One of the biggest tragedies to happen to motion pictures was less about what happened on the big screen but something that happened off camera at the very beginning of the story of the moving image. It was one train ride to Paris that wiped French inventor and artist Louis Le Prince’s name out of the books of history.
Born on 28 August 1841 in Metz, Le Prince was the son of a respected officer of the Lágion d’Honneur, a French order established by Napoleon in 1802. His family referred to him as “Augustin” and English-speaking friends would later call him “Gus”. He grew up spending time in the studio of his father’s friend, the photography pioneer Louis Jacques Mandé Daguerre, from whom the young Le Prince allegedly received lessons relating to photography and chemistry and for whom he was the subject of a Daguerrotype, an early type of photograph.
His education went on to include the study of painting in Paris and post-graduate chemistry at Leipzig University, which provided him with the academic knowledge he was to utilize in the future. Having studied all art, physics and chemistry at university, the Frenchman moved to Leeds where he met, fell in love with, and married English artist Elizabeth ‘Lizzie’ Whitley. Together the new couple began a school of applied art named the Leeds Technical School of Art. Soon they were well-renowned for their work combining photography on metal and ceramic. The family later moved to the US for some years while Louis managed a small group of French artists there.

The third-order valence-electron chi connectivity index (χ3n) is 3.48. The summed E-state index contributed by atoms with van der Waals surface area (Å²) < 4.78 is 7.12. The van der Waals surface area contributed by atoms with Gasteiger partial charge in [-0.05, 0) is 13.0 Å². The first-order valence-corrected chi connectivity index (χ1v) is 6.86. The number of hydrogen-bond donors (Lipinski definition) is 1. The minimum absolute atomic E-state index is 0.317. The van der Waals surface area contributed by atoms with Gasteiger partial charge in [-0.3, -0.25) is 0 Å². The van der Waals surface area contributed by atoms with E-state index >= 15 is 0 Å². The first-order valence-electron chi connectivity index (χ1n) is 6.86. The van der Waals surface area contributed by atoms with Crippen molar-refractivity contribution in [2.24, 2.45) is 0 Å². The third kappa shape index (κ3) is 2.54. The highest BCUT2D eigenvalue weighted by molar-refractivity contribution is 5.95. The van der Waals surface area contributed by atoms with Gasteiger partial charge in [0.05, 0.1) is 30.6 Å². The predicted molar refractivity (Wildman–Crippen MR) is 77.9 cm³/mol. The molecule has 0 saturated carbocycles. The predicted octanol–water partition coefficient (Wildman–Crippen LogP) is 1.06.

It was also in the US that Le Prince began to build his sixteen-lens camera and experiment with film stock. In 1886 he created a 16-lens camera and applied for an American patent on 2 November of the same year, receiving this at the beginning of 1888; on 16 November 1888, he received a British patent for his invention. The Le Prince Single-lens Cine Camera, proved to be one of the most ground-breaking inventions of early cinema. While the contraption, which utilises paper-backed stripping film, may appear primitive by today’s standards, evidence that the equipment was successful in projecting moving images means that Louis Le Prince’s movies pre-date those of Edison and the Lumières by over half a decade.
In a cruel twist of fate however, it was a single day that erased the French inventor’s name as the original inventor of the motion picture camera. Once content with his creation, Le Prince had the first public exhibition of his work and his motion pictures scheduled in New York during September, 1890. Yet he never made it, disappearing just on the 16th of that month, never to be seen again and baffling authorities and film theorists for over 100 years. Following the death of his mother, Le Prince had travelled to Dijon, France to visit his family and spend time with his brother, Albert. Having dropped him at the train station with all of the material for his presentation and a suitcase said to be containing his latest patents, his brother waved him off … only for Le Prince never to arrive at his destination. French authorities and Scotland Yard launched an investigation immediately, but not a single passenger on the train reported seeing Le Prince onboard. Le Prince was officially declared dead in 1897. His disappearance for over a century has been riddled with many theories with rivalries with inventors such as Thomas Edison and heavy debt being listed as explanations.
For the most part, his work went largely unacknowledged among the wider public. However, thanks to the continued efforts of his family and the city of Leeds, where he’s considered a local legend, Le Prince’s work has been recognised in recent years. In 1930, there was a bronze memorial plaque unveiled in his honour and he was featured in the 1966 Jacques Deslandes documentary “The Comparative History of Cinema”. In September 2016 a documentary about Le Prince from Leeds filmmaker David Wilkinson, “The First Film” , played at the Morris-Jumel Mansion in New York. This was 126 years after Le Prince was set to screen his first films in the very same building.